As should be appreciated by those skilled in the art, implementations of the described system may quickly and accurately populates features in an assembly model with appropriate connecting parts, including accessory components. The correct configuration of the connecting part is automatically chosen from a part library. The present invention may be applicable to many types of standards-based connections, for example, electrical connections or piping connections. Furthermore, although the description of the invention emphasizes parts, the present invention applies to other components as well, such as subassemblies.
The invention may be implemented in digital electronic circuitry, or in computer hardware, firmware, software, or in combinations of them. Apparatus of the invention may be implemented in a computer program product tangibly embodied in a machine-readable storage device for execution by a programmable processor, multiprocessor computer system, or computer cluster; and method steps of the invention may be performed by a programmable processor executing a program of instructions to perform functions of the invention by operating on input data and generating output. Each computer program may be implemented in a high-level procedural or object-oriented programming language, or in assembly or machine language if desired; and in any case, the language may be a compiled or interpreted language. Suitable processors include, by way of example, both general and special purpose microprocessors. Implementations may use a variety of database implementations including distributed databases, in-memory databases and data structures, flat-files storing data, or other data representations.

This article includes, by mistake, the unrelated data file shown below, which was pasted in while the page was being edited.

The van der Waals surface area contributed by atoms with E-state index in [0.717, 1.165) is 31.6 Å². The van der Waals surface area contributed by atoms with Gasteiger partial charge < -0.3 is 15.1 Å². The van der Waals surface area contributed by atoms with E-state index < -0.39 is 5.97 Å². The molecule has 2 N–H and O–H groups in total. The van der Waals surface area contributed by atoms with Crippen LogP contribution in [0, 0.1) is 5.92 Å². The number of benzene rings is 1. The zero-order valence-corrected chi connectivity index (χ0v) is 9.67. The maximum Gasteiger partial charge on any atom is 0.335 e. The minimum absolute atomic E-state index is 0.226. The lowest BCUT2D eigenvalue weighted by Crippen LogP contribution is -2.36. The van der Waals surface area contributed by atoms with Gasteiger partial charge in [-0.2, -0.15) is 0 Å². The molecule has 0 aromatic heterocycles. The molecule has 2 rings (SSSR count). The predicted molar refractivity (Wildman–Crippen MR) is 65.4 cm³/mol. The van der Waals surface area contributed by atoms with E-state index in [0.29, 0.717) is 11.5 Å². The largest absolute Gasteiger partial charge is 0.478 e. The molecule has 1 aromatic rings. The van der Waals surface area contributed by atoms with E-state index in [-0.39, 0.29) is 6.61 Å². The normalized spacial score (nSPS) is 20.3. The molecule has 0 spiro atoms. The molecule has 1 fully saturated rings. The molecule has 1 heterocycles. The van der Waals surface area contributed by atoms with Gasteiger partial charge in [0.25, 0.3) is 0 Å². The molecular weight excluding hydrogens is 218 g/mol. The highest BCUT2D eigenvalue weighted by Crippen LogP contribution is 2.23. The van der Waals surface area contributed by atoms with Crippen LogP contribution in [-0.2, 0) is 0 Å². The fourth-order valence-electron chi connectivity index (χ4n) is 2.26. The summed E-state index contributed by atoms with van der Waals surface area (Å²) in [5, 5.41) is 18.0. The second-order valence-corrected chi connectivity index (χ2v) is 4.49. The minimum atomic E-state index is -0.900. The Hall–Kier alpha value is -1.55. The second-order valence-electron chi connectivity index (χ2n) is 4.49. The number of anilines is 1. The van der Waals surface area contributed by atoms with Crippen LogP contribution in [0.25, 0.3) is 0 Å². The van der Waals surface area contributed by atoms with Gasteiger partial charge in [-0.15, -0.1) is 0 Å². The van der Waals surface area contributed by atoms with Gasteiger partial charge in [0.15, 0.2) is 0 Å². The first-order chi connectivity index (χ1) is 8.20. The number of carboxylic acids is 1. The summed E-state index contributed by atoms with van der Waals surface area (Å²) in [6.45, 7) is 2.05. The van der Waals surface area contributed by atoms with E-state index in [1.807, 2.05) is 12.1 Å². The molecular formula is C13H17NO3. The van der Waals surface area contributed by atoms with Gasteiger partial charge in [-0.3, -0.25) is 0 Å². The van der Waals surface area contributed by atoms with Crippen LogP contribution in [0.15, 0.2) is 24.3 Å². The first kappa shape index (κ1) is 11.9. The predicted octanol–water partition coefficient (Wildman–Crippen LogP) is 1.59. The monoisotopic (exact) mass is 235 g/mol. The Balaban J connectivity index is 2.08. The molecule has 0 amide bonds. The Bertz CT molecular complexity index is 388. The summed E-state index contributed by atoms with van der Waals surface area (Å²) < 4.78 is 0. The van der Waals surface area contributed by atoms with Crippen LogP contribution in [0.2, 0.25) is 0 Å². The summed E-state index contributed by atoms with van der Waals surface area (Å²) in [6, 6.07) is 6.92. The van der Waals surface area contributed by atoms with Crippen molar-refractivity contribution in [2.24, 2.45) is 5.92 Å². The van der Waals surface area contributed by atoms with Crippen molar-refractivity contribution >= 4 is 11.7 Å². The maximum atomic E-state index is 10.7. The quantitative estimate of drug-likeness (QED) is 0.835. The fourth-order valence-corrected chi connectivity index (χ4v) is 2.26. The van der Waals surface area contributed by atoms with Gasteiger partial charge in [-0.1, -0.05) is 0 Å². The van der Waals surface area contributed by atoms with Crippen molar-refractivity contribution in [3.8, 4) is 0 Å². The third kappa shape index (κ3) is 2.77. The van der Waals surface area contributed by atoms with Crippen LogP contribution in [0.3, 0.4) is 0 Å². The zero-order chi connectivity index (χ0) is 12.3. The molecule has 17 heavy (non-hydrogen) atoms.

A number of embodiments of the present invention have been described. Nevertheless, it will be understood that various modifications may be made without departing from the spirit and scope of the invention. The present invention can be embodied in computer software code executable on a computer such as those well known in the industry, including IBM« compatible computers executing the Microsoft Windows« operating system, Sun« workstations, UNIX« or LINUX™ workstations, Apple« computers and any other computer device capable of executing software. In some parametric implementations, a design engineer may determine whether a feature or a part controls the parametric relationship between the two; alternatively, this relationship may be predetermined. The part library may be tightly integrated within the computer-aided modeling system (e.g., as programmed code and data structures), rather than reside as an external database. The part library and the features database also may be consolidated. The invention could also be used in conjunction with other computer-aided design software that addresses applications other than mechanical design.
Implementations may change the order in which operations are performed. Depending on the needs of an implementation, particular operations described herein may be implemented as a combined operation, eliminated, added to, or otherwise rearranged. Accordingly, other embodiments are within the scope of the following claims.
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|U.S. Classification||703/2, 700/98, 345/420, 700/182|
|International Classification||G06T19/20, G06T17/00, G06F17/50, G05B19/418|
|Cooperative Classification||G06T19/20, G06T2219/2004, G06F17/50, G06F2217/02, G05B19/41805, G05B2219/31064|
|European Classification||G06T19/00, G05B19/418A, G06F17/50|
|Jun 14, 2001||AS||Assignment|
Owner name: SOLIDWORKS CORPORATION, MASSACHUSETTS
Free format text: ASSIGNMENT OF ASSIGNORS INTEREST;ASSIGNORS:HALLER, KIRK D.;AMADON, GARY W.;NOFTLE, ROBERT D.;AND OTHERS;REEL/FRAME:011908/0707;SIGNING DATES FROM 20010416 TO 20010515
|Oct 30, 2008||AS||Assignment|
Owner name: DASSAULT SYSTEMES SOLIDWORKS CORPORATION,MASSACHUS
Free format text: CHANGE OF NAME;ASSIGNOR:SOLIDWORKS CORPORATION;REEL/FRAME:021754/0914
Effective date: 20080731
|Jan 7, 2010||FPAY||Fee payment|
Year of fee payment: 4
|Dec 19, 2013||FPAY||Fee payment|
Year of fee payment: 8